If you were a passenger on this flight and evacuation was being delayed by a passenger struggling with their carry-on baggage, how much force would you use to get that passenger to move along. Would you grab them by the scruff of the neck and toss them out the exit or would you be prepared to die with them in the fire like the passengers of the Air Canada DC9 in Cincinnati years ago.
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Planehawk
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Re: AC8839 CRJ900 SFO-YVR

Post by Planehawk »

oldtimer wrote:
Thu Mar 26, 2020 1:27 pm
If you were a passenger on this flight and evacuation was being delayed by a passenger struggling with their carry-on baggage, how much force would you use to get that passenger to move along. Would you grab them by the scruff of the neck and toss them out the exit or would you be prepared to die with them in the fire like the passengers of the Air Canada DC9 in Cincinnati years ago.
I'd drop kick them so hard out of the plane that they hopefully hit their head hard enough for memory loss, where they can then re-learn how to be a proper person. :D
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pelmet
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Re: AC8839 CRJ900 SFO-YVR

Post by pelmet »

oldtimer wrote:
Thu Mar 26, 2020 1:27 pm
If you were a passenger on this flight and evacuation was being delayed by a passenger struggling with their carry-on baggage, how much force would you use to get that passenger to move along. Would you grab them by the scruff of the neck and toss them out the exit or would you be prepared to die with them in the fire like the passengers of the Air Canada DC9 in Cincinnati years ago.
An interesting question. I believe that in this case, it was really just some hazy smoke(not desirable for long term health affects although still a concern), but not an immediate life threatening event.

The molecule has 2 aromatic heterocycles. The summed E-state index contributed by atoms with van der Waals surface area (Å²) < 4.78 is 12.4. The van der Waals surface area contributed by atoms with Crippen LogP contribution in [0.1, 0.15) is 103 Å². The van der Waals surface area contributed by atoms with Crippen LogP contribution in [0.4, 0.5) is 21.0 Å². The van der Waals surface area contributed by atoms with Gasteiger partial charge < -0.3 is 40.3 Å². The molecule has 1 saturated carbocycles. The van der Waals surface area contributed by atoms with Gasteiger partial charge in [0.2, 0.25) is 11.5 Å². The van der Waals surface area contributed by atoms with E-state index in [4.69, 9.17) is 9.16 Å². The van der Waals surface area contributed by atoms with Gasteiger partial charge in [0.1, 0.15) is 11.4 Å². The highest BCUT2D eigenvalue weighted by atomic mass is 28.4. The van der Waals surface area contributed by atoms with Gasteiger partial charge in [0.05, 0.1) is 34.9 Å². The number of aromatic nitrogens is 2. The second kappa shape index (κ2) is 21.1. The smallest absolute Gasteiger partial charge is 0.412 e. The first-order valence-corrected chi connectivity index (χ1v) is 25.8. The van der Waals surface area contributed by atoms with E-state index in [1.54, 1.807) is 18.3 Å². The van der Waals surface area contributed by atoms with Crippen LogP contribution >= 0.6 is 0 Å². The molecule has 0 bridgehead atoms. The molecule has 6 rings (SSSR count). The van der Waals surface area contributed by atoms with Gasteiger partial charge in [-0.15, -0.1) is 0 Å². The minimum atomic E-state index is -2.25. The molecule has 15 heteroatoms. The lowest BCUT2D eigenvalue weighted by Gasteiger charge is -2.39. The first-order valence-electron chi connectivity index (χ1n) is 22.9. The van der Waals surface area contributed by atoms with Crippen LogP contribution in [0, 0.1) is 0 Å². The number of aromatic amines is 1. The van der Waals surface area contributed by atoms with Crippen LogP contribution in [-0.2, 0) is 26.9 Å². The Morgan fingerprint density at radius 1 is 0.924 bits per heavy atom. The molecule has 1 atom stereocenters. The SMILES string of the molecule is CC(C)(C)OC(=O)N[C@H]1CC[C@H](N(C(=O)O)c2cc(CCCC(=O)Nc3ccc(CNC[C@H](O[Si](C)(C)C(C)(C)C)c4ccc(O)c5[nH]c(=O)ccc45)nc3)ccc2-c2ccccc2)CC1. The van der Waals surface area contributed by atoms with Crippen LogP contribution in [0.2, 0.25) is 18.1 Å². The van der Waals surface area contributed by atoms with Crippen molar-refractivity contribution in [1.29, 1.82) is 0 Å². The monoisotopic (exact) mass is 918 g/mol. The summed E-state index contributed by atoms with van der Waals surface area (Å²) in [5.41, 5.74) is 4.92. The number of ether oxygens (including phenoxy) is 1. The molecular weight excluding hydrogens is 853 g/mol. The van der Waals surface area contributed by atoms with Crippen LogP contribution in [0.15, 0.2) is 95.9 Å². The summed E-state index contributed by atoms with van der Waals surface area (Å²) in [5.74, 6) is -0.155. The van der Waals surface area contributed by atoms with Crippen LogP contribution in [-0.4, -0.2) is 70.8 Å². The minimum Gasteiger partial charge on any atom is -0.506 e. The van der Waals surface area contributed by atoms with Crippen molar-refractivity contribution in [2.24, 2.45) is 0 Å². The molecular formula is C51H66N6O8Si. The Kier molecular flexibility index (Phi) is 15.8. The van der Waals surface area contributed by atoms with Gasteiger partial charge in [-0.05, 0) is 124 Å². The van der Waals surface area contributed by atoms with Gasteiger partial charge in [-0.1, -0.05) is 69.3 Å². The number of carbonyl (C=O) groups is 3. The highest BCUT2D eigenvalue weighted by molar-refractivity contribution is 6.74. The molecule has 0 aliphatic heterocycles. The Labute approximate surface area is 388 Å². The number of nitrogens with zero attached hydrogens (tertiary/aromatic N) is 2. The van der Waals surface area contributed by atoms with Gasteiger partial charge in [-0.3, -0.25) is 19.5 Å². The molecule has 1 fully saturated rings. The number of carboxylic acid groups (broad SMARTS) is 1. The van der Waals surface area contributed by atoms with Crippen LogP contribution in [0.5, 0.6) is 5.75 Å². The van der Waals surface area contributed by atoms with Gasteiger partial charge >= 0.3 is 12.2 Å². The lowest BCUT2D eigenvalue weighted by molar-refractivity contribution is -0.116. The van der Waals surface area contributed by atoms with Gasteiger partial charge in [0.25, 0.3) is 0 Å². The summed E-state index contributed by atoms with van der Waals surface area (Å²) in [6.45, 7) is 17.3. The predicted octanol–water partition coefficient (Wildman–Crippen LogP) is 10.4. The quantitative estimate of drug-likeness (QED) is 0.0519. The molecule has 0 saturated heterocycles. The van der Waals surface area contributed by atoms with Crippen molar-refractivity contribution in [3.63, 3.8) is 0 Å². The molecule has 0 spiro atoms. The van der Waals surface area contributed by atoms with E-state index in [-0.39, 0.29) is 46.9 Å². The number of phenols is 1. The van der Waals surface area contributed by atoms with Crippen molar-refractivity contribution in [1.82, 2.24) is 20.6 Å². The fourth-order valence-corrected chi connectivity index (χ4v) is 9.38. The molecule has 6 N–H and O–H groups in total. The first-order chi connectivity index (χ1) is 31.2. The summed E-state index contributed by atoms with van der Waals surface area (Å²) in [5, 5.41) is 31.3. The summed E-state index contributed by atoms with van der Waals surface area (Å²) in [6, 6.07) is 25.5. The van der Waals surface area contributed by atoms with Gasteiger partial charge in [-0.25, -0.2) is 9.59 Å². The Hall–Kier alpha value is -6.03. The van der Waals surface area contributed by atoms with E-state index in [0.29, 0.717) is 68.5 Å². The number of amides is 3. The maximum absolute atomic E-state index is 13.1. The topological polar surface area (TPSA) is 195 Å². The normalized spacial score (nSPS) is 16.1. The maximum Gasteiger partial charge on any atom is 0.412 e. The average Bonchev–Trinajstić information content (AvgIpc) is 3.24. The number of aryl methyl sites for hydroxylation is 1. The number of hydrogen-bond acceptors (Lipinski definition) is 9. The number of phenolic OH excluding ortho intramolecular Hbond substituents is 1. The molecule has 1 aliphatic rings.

The link below shows an example of the immediate life-threatening event that was discussed recently on this forum. I gave a suggestion on what I would do if somebody was significantly slowing me down to retrieve their fancy shopping stuff(or whatever it is, none of which matters to me) from the overhead bin. The reaction to my suggestion was quite interesting. It is worth reading all the replies...and be ready to be forceful. :smt021

viewtopic.php?f=118&t=131869&hilit=moscow#p1077268
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rookiepilot
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Re: AC8839 CRJ900 SFO-YVR

Post by rookiepilot »

pelmet wrote:
Thu Mar 26, 2020 3:02 pm
oldtimer wrote:
Thu Mar 26, 2020 1:27 pm
If you were a passenger on this flight and evacuation was being delayed by a passenger struggling with their carry-on baggage, how much force would you use to get that passenger to move along. Would you grab them by the scruff of the neck and toss them out the exit or would you be prepared to die with them in the fire like the passengers of the Air Canada DC9 in Cincinnati years ago.
An interesting question. I believe that in this case, it was really just some hazy smoke(not desirable for long term health affects although still a concern), but not an immediate life threatening event.